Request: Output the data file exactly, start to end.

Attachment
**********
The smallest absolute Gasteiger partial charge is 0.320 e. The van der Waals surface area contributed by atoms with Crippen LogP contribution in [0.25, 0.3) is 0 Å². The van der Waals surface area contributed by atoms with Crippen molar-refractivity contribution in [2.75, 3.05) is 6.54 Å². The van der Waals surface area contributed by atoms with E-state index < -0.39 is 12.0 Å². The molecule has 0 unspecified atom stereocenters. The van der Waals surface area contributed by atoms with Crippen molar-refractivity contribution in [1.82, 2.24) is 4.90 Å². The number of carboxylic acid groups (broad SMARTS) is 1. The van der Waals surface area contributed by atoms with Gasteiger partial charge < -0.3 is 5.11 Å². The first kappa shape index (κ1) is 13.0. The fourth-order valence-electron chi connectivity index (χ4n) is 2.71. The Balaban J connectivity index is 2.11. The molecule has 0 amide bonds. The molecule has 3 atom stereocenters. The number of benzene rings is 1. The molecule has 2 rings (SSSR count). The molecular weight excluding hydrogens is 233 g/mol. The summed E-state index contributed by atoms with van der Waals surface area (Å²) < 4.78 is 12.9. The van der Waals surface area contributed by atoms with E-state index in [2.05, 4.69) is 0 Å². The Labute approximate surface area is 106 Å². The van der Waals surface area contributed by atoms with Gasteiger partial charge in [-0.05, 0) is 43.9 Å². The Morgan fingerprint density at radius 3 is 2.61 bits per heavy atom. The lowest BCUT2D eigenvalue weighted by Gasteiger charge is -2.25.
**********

The smallest absolute Gasteiger partial charge is 0.320 e. The van der Waals surface area contributed by atoms with Crippen LogP contribution in [0.25, 0.3) is 0 Å². The van der Waals surface area contributed by atoms with Crippen molar-refractivity contribution in [2.75, 3.05) is 6.54 Å². The van der Waals surface area contributed by atoms with E-state index < -0.39 is 12.0 Å². The molecule has 0 unspecified atom stereocenters. The van der Waals surface area contributed by atoms with Crippen molar-refractivity contribution in [1.82, 2.24) is 4.90 Å². The number of carboxylic acid groups (broad SMARTS) is 1. The van der Waals surface area contributed by atoms with Gasteiger partial charge < -0.3 is 5.11 Å². The first kappa shape index (κ1) is 13.0. The fourth-order valence-electron chi connectivity index (χ4n) is 2.71. The Balaban J connectivity index is 2.11. The molecule has 0 amide bonds. The molecule has 3 atom stereocenters. The number of benzene rings is 1. The molecule has 2 rings (SSSR count). The molecular weight excluding hydrogens is 233 g/mol. The summed E-state index contributed by atoms with van der Waals surface area (Å²) < 4.78 is 12.9. The van der Waals surface area contributed by atoms with E-state index in [2.05, 4.69) is 0 Å². The Labute approximate surface area is 106 Å². The van der Waals surface area contributed by atoms with Gasteiger partial charge in [-0.05, 0) is 43.9 Å². The Morgan fingerprint density at radius 3 is 2.61 bits per heavy atom. The lowest BCUT2D eigenvalue weighted by Gasteiger charge is -2.25.